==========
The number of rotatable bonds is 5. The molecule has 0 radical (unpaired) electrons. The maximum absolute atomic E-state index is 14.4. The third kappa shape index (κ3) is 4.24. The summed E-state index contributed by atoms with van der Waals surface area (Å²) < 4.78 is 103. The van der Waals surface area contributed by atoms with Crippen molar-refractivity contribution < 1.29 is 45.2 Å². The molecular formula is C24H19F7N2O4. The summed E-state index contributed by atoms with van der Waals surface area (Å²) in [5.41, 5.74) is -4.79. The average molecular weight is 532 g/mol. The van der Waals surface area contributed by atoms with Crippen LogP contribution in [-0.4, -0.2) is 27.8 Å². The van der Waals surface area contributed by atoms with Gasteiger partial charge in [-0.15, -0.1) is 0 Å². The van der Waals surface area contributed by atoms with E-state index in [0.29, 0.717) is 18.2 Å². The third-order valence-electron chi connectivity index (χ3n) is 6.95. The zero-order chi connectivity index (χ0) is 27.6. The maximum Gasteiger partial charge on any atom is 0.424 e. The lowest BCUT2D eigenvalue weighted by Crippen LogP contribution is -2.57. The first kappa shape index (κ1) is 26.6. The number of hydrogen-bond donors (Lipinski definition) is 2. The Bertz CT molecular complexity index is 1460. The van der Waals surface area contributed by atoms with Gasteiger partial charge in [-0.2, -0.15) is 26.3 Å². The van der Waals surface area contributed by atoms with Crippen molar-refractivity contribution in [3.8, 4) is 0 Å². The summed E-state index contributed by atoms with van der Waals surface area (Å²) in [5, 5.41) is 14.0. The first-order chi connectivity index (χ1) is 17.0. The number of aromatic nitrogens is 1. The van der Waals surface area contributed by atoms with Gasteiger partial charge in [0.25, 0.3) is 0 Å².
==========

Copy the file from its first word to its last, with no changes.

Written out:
The number of rotatable bonds is 5. The molecule has 0 radical (unpaired) electrons. The maximum absolute atomic E-state index is 14.4. The third kappa shape index (κ3) is 4.24. The summed E-state index contributed by atoms with van der Waals surface area (Å²) < 4.78 is 103. The van der Waals surface area contributed by atoms with Crippen molar-refractivity contribution < 1.29 is 45.2 Å². The molecular formula is C24H19F7N2O4. The summed E-state index contributed by atoms with van der Waals surface area (Å²) in [5.41, 5.74) is -4.79. The average molecular weight is 532 g/mol. The van der Waals surface area contributed by atoms with Crippen LogP contribution in [-0.4, -0.2) is 27.8 Å². The van der Waals surface area contributed by atoms with Gasteiger partial charge in [-0.15, -0.1) is 0 Å². The van der Waals surface area contributed by atoms with E-state index in [0.29, 0.717) is 18.2 Å². The third-order valence-electron chi connectivity index (χ3n) is 6.95. The zero-order chi connectivity index (χ0) is 27.6. The maximum Gasteiger partial charge on any atom is 0.424 e. The lowest BCUT2D eigenvalue weighted by Crippen LogP contribution is -2.57. The first kappa shape index (κ1) is 26.6. The number of hydrogen-bond donors (Lipinski definition) is 2. The Bertz CT molecular complexity index is 1460. The van der Waals surface area contributed by atoms with Gasteiger partial charge in [-0.2, -0.15) is 26.3 Å². The van der Waals surface area contributed by atoms with Crippen molar-refractivity contribution in [3.8, 4) is 0 Å². The summed E-state index contributed by atoms with van der Waals surface area (Å²) in [5, 5.41) is 14.0. The first-order chi connectivity index (χ1) is 17.0. The number of aromatic nitrogens is 1. The van der Waals surface area contributed by atoms with Gasteiger partial charge in [0.25, 0.3) is 0 Å².